Can you tell your personality from your handwriting?

Other than, I am not a doctor.

I look at my daughters’ school books and see their handwriting evolve as they get older. They are both very neat (well, most of the time) and are experimenting with their individual styles. Thankfully, a lot of their work is written and not done on a computer, so they have the chance to perfect it. When I look back at my own school books, my writing is all over the place and I don’t think I really cemented the way I write until I was at university. Sadly, however, most people say they can’t read my handwriting.

Apparently, the way you write can indicate more than 5,000 character traits. The size of your letters, spacing between words and the shapes and slope of your letters, as well as how hard you press down on the paper, can all point to individual personalities. My scribble is big, round and curly, which according to graphologists means I’m creative, people-oriented, practical, logical, relaxed, spontaneous and outspoken, plus a lot of other things that I needn't emphasise here.... What does your writing say about you?

Size: Large letters signify confidence and a love of attention, as well as being gregarious, whilst small letters point to shyness, and a studious, meticulous personality. If your writing is somewhere in the middle, then you’re probably well-adjusted and adaptable.

Spacing between words: Wide spacing means you enjoy your freedom and don’t like to be crowded, whilst narrow spacing says that you tend to crowd people and can’t stand to be alone.

Slanted: Whilst being left or right-handed does have a little bearing on this, the consensus is that slanting right means you are open to new experiences and enjoy meeting new people, and slanting left means you tend to keep to yourself and like to work behind the scenes. A rebellious nature is apparent if you are right-handed and your writing slants left!

Shape of letters: You are likely to be artistic and creative if your letters are rounded, and aggressive, intense and very intelligent if your writing is very pointy. Connected letters show you to be logical, systematic and make decisions very carefully. You are talkative and sociable if your o’s are open, and conversely, if they are closed, you are very private.

Looping: You may be restricting yourself if your loops are narrow, and if they’re wide, you are probably relaxed and spontaneous – check out your e’s and your l’s. Narrow indicates sceptical and wide means you’re open minded and enjoy new experiences.

Do you dot your i’s and cross your t’s? You are a detail person if you dot your i’s immediately above, and if they're a long way above, then you’ve a great imagination. A circle like dot is visionary and childlike, whilst a slash points to a self critical person with not much patience! And if you dot to the left, you are probably a procrastinator. Crossing your t’s at the top says you are ambitious and optimistic, and you’re confident and comfortable in your own skin if you cross in the middle. A long cross indicates a determined and enthusiastic person, and a short cross means you’re lazy!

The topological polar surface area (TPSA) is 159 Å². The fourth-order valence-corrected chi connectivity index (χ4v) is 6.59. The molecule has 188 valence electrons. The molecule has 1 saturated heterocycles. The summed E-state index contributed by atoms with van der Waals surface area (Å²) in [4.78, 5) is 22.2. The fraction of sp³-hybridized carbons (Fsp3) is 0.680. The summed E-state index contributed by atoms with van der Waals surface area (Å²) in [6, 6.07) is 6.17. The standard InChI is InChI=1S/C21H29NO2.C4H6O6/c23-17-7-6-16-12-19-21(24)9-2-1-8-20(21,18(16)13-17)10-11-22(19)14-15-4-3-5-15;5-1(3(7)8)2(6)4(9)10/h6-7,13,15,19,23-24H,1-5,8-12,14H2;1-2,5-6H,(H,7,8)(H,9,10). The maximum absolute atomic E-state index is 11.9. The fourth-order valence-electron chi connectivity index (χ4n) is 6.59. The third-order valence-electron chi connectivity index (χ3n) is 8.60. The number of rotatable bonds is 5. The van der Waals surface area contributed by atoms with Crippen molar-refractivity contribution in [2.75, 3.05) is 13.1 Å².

Heavy or light handed? If you press down hard when you write, you are good with commitment and take things seriously. However, if the pressure is excessively heavy, you’re probably uptight and react to criticism quickly. A light pressure on the other hand, means you are sensitive and show empathy. A slow writer is methodical and self-reliant, whilst a hurried one is impatient and dislikes delays.

So now you are fully equipped to tell what kind of person you are. Or possibly, you might be thinking that you should change your handwriting, or just type more. Whilst it’s fun to read this, I’m not entirely convinced it’s an exact science. When you look at French handwriting, it’s practically all identical, as French children are meticulously taught in exactly the same way. Similarly, handwriting in our grandparents’ generation was more uniform that it is now. And any non latinate language, such as Mandarin, Arabic or Japanese has to be written so precisely otherwise the entire meaning is changed. I think I’d be tempted to leave it at the difference between neat and messy, as that will pretty much sum anyone up. Unless of course, you put smiley faces above your i’s.

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